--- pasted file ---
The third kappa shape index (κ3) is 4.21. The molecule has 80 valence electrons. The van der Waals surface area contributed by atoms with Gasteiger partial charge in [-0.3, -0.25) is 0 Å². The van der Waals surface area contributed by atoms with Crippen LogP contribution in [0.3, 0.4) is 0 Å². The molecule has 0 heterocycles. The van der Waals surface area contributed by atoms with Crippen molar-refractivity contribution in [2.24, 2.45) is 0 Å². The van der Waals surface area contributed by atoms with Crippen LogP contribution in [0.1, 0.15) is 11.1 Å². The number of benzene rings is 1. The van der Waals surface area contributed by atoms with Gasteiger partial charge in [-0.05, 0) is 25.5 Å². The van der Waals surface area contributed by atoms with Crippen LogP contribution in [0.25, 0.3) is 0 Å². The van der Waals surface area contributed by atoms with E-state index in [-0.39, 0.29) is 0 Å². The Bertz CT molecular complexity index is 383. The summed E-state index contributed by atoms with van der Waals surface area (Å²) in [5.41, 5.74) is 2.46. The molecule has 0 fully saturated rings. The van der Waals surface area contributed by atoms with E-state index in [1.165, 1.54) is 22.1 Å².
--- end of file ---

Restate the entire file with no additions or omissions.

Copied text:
The third kappa shape index (κ3) is 4.21. The molecule has 80 valence electrons. The van der Waals surface area contributed by atoms with Gasteiger partial charge in [-0.3, -0.25) is 0 Å². The van der Waals surface area contributed by atoms with Crippen LogP contribution in [0.3, 0.4) is 0 Å². The molecule has 0 heterocycles. The van der Waals surface area contributed by atoms with Crippen molar-refractivity contribution in [2.24, 2.45) is 0 Å². The van der Waals surface area contributed by atoms with Crippen LogP contribution in [0.1, 0.15) is 11.1 Å². The number of benzene rings is 1. The van der Waals surface area contributed by atoms with Gasteiger partial charge in [-0.05, 0) is 25.5 Å². The van der Waals surface area contributed by atoms with Crippen LogP contribution in [0.25, 0.3) is 0 Å². The van der Waals surface area contributed by atoms with E-state index in [-0.39, 0.29) is 0 Å². The Bertz CT molecular complexity index is 383. The summed E-state index contributed by atoms with van der Waals surface area (Å²) in [5.41, 5.74) is 2.46. The molecule has 0 fully saturated rings. The van der Waals surface area contributed by atoms with E-state index in [1.165, 1.54) is 22.1 Å².